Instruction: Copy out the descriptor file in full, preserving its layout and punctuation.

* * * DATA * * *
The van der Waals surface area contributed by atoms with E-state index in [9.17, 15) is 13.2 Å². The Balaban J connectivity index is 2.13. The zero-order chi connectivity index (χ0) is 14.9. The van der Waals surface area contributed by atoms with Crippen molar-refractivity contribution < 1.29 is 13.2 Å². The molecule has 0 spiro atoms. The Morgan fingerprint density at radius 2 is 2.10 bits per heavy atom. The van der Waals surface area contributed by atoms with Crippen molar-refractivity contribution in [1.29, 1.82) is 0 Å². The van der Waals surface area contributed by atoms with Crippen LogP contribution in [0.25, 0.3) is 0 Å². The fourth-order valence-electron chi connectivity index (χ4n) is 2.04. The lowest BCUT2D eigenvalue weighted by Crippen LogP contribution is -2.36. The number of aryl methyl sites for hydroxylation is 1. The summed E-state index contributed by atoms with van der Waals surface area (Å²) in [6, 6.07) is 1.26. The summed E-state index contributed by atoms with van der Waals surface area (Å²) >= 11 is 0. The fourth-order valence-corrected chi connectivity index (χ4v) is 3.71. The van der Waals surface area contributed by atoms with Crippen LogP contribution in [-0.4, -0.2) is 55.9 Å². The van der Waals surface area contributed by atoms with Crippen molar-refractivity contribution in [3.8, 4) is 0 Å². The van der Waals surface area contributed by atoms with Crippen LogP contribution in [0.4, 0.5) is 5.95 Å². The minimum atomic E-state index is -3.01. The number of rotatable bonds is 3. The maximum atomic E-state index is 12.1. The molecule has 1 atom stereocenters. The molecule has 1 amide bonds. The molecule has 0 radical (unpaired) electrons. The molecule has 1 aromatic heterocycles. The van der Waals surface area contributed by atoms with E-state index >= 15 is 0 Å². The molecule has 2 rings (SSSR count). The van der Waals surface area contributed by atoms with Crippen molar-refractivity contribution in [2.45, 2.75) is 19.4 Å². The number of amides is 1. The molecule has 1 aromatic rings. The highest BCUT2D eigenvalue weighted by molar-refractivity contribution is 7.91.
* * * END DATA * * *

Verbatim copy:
The van der Waals surface area contributed by atoms with E-state index in [9.17, 15) is 13.2 Å². The Balaban J connectivity index is 2.13. The zero-order chi connectivity index (χ0) is 14.9. The van der Waals surface area contributed by atoms with Crippen molar-refractivity contribution < 1.29 is 13.2 Å². The molecule has 0 spiro atoms. The Morgan fingerprint density at radius 2 is 2.10 bits per heavy atom. The van der Waals surface area contributed by atoms with Crippen molar-refractivity contribution in [1.29, 1.82) is 0 Å². The van der Waals surface area contributed by atoms with Crippen LogP contribution in [0.25, 0.3) is 0 Å². The fourth-order valence-electron chi connectivity index (χ4n) is 2.04. The lowest BCUT2D eigenvalue weighted by Crippen LogP contribution is -2.36. The number of aryl methyl sites for hydroxylation is 1. The summed E-state index contributed by atoms with van der Waals surface area (Å²) in [6, 6.07) is 1.26. The summed E-state index contributed by atoms with van der Waals surface area (Å²) >= 11 is 0. The fourth-order valence-corrected chi connectivity index (χ4v) is 3.71. The van der Waals surface area contributed by atoms with Crippen LogP contribution in [-0.4, -0.2) is 55.9 Å². The van der Waals surface area contributed by atoms with Crippen molar-refractivity contribution in [3.8, 4) is 0 Å². The van der Waals surface area contributed by atoms with Crippen LogP contribution in [0.4, 0.5) is 5.95 Å². The minimum atomic E-state index is -3.01. The number of rotatable bonds is 3. The maximum atomic E-state index is 12.1. The molecule has 1 atom stereocenters. The molecule has 1 amide bonds. The molecule has 0 radical (unpaired) electrons. The molecule has 1 aromatic heterocycles. The van der Waals surface area contributed by atoms with E-state index >= 15 is 0 Å². The molecule has 2 rings (SSSR count). The van der Waals surface area contributed by atoms with Crippen molar-refractivity contribution in [2.45, 2.75) is 19.4 Å². The number of amides is 1. The molecule has 1 aromatic rings. The highest BCUT2D eigenvalue weighted by molar-refractivity contribution is 7.91.